Accelerating Access to Personalised Medicine


On March 8th 2017, the symposium, Accelerating Access to Personalised Medicine – a joint endeavour between CASMI, NIHR University College London Hospital Biomedical Research Centre, the Healthcare Values Partnership, and the UCL Personalised Medicines domain – was held at University College London. The main aims for this joint venture were to provide a platform for authoritative knowledge exchange between clinician scientists, academics, and policy makers on the key challenges faced with respects to the development and application of new therapies and preventative strategies around personalised medicine.

The day was chaired by Sir John Tooke who set personalised medicine within the context of recent Department of Health proposals to accelerate and sustain patient access to genuinely innovative technologies. Three key areas of personalised medicine were tackled – neurodegenerative diseases, cellular and gene therapies, and precision imaging. Within these areas key common themes highlighted included; public and societal perceptions, ethical challenges, and the technological and economic challenges of diagnosis and treatment.


Presentations by several speakers and lively discussions by the attendees on the day, emphasised the importance of clarity needed on the definition of precision and personalised medicine. Understanding of personalised medicine still ranges from using the patient’s own material, through to just greater precision in medicine application. The participants went onto explore some examples of how personalised medicine can improve the treatment of disease, particularly neurodegenerative diseases like Alzheimer’s, cell and gene therapies for oncology, and the benefits of precision imaging and what that means for diagnoses and preventative medicine.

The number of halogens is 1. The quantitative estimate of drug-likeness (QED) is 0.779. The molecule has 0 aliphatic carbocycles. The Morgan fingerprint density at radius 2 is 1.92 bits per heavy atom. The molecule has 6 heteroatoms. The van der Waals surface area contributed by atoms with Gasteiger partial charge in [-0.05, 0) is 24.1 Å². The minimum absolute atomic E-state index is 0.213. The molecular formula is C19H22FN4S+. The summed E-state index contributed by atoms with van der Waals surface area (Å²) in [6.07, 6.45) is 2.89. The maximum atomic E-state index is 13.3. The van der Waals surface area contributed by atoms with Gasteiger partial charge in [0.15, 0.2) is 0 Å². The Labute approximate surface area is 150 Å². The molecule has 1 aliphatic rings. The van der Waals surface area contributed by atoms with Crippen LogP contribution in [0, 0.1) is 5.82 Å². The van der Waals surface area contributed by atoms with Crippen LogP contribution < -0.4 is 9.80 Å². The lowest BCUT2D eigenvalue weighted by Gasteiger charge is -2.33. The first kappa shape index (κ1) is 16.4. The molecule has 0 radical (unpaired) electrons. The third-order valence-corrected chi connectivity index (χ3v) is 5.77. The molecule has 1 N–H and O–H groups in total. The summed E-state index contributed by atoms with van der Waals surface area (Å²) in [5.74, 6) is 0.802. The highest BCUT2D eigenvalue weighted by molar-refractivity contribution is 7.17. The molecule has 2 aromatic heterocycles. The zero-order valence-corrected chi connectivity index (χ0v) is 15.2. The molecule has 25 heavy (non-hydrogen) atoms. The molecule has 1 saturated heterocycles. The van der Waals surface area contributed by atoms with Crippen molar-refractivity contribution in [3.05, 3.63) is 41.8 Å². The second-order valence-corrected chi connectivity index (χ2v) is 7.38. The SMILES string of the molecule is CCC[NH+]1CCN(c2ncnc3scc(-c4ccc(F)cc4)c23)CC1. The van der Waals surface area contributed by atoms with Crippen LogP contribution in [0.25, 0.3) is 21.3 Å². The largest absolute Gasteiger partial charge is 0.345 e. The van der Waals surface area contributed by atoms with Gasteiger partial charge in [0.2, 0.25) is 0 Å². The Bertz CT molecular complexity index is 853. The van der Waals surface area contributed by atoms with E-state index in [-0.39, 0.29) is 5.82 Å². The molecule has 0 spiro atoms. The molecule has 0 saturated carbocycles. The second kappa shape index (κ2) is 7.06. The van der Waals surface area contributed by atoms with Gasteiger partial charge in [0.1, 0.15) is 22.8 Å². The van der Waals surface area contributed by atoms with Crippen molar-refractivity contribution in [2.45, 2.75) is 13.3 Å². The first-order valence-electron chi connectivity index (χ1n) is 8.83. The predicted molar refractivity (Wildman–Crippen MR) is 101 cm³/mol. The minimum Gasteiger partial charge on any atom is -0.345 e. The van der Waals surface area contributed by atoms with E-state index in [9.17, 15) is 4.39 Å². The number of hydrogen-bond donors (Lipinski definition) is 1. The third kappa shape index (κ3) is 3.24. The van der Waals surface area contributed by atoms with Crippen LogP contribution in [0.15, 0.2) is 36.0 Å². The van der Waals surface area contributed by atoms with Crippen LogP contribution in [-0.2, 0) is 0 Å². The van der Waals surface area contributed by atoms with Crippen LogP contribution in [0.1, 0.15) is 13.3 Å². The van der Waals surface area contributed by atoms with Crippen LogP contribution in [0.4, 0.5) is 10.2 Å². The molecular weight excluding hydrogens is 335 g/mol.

The economics of applying precision medicine require careful consideration. How do you accurately value a ‘cure’ or prevention? Current mechanisms used to assess the ‘value’ (or cost effectiveness) of a medicine to both the NHS, the individual, and society do not currently account for the truly innovative treatments that may have very high costs, be single treatments, or have clinical outcomes that are several years in the future.


The behavioural science of medicine is also currently less developed than the biological science.  That includes such themes as those patients that are not identified to be suitable to a particular treatment (i.e. the ‘B patient’), and how to incentivize patients to adhere to treatments when clinical outcomes may be several years away.

And finally speakers and participants discussed the concerns that academic metrics still do not support researchers to translate work from research into genuine patient benefit.  Research takes years while often only producing paper outputs. What more could be done to incentivise and support genuine translational work so that healthcare systems and patients reap greater rewards?

The rich discussions and outputs form this symposium will form the basis for a 3rd symposium in this series where concrete recommendations can be formed to gain traction from key policy bodies and funders. Personalised medicine is happening, with the rate of discovery and knowledge gain increasing exponentially. Being ahead of the curve and understanding how to optimize its use within healthcare systems can provide an important step forward in improved diagnosis and treatment for patients.

For further commentary on the day’s events, from the co-facilitators BRC, click here.

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